Putting up with shit when you can have cake
November 19, 2010 § 2 Comments
‘He asked me why I was always alone. I told him that I was a writer. And that most writers worked alone. He asked me if I was a famous writer. I said that I was fairly famous and had won the Prix Goncourt. He asked if it was a very important prize and if I had a big house and gardens. I told him that I rented what used to be a servant’s room in the roof of a hotel. And how I remember the way he screwed up his nose at this. And asked me why I lived like an impoverished hermit if I was in fact a rich man. I realised then that I had assumed all the clichés of austerity.
‘And I remember his reply. He said, “Why make do with the bare minimum? Why live on so little? If I were you I’d want everything. I wouldn’t be satisfied with so little.”
‘And I remember how strange this sounded, coming from the stillness of that bony, innocent face, the salt sticking to his short, wet curls. And I laughed and said, “You mean I should have a big house and car and a wife and children?”
‘His face clouded and aged with contempt. He took on the aspect of a dwarf and answered with devastating, terrible seriousness. “No, I didn’t mean that. Anybody can have all those. You should want – all of it. All this.” And he stretched out his arm, now reddening in the sun, high above his head, indicating the limitless, overarching blue above us, the forever retreating line of the sea, stretching away to Africa.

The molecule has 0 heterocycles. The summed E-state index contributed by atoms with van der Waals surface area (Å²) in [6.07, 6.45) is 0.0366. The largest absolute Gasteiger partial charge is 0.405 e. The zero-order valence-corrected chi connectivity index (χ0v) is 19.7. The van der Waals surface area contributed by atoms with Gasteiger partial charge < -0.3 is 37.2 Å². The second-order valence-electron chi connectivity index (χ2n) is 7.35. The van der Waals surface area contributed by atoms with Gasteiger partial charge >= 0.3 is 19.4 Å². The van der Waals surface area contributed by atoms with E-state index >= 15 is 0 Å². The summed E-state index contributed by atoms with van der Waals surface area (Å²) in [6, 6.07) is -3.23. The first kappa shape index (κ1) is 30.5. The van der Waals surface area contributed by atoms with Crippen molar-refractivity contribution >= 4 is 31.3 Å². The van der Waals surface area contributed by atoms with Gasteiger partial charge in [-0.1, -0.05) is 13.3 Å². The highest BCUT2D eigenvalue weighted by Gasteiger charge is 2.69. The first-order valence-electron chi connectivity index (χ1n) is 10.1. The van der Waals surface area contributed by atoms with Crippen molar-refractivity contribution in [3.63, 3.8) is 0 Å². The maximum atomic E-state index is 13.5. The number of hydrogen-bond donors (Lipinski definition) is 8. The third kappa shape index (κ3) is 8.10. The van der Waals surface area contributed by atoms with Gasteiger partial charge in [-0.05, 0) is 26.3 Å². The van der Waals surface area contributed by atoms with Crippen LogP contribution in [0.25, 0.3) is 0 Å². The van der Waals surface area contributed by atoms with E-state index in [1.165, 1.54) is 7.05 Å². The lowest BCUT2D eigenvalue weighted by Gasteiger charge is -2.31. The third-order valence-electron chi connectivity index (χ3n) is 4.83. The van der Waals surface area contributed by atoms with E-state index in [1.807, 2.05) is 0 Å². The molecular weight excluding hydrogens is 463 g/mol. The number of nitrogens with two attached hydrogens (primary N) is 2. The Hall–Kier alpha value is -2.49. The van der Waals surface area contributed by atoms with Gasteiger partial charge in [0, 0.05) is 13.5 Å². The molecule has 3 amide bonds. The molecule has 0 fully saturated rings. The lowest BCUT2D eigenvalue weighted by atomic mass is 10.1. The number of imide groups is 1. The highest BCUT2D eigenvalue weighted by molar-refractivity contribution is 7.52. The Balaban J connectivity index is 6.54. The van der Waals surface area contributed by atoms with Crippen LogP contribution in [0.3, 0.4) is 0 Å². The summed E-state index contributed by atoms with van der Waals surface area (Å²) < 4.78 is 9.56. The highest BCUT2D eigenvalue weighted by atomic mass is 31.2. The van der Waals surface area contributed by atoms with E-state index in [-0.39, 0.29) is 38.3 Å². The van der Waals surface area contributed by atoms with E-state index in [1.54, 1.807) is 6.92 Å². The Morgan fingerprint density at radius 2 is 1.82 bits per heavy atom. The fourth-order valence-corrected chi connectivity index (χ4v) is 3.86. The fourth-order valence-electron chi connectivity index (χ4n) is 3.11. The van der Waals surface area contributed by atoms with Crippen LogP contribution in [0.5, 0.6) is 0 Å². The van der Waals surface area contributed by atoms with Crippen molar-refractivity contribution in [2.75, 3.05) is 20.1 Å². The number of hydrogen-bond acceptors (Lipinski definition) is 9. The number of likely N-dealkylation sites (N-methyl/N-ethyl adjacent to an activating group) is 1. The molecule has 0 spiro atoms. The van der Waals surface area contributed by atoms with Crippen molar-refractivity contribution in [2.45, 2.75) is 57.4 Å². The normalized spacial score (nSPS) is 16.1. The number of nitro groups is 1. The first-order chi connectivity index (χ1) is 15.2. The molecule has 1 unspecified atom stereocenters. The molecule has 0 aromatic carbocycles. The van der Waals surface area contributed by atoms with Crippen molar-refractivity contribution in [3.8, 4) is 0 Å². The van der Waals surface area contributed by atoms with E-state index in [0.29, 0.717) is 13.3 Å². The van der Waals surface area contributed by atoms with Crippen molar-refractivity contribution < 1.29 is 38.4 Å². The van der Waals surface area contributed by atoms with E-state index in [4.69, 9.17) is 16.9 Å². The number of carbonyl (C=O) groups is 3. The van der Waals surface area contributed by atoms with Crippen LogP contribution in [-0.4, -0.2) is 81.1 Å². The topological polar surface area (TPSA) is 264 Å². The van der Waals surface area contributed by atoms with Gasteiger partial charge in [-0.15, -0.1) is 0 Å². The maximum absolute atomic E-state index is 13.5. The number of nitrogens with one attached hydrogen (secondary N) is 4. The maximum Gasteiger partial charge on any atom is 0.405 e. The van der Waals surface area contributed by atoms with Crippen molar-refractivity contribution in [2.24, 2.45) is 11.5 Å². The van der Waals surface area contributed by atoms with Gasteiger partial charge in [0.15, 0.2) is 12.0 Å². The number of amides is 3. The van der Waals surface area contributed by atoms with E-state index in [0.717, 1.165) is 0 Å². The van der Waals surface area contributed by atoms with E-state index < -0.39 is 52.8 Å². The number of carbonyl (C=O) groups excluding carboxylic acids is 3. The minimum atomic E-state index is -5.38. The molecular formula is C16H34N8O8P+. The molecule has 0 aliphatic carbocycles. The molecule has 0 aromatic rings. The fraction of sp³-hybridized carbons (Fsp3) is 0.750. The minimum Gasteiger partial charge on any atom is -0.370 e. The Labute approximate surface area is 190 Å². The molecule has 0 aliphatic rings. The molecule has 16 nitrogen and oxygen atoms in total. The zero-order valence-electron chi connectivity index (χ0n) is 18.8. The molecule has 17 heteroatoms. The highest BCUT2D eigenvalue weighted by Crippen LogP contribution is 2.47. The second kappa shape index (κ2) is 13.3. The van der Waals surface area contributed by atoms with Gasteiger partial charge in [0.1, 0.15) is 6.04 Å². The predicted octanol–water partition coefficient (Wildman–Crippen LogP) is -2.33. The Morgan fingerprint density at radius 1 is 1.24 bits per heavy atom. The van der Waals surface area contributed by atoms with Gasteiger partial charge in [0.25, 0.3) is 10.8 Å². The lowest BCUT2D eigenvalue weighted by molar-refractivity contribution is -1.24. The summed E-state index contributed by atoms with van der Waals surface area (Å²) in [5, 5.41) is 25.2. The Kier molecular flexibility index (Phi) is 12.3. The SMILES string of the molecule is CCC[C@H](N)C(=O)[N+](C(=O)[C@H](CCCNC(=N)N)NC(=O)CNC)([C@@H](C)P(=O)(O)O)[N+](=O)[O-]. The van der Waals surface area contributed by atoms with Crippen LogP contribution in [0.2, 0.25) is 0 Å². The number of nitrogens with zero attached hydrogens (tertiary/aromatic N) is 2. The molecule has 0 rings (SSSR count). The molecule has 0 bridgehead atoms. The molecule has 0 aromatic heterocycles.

‘I stared and laughed. He shook his finger at me like a goblin. Then recited the day’s lesson with ecclesiastical solemnity. “It seems to me that you live in a mean and lonely way. You should live on a grander scale. You should never put up with shit if you can get cake.”
‘And that is the loneliness of seeing a different world from that of the people around you. Their lives remain remote from yours. You can see the gulf and they can’t. You live among them. They walk the earth. You walk on glass. They reassure themselves with conformity, with carefully constructed resemblances. You are masked, aware of your absolute difference.’
– Patricia Duncker from “Hallucinating Foucault”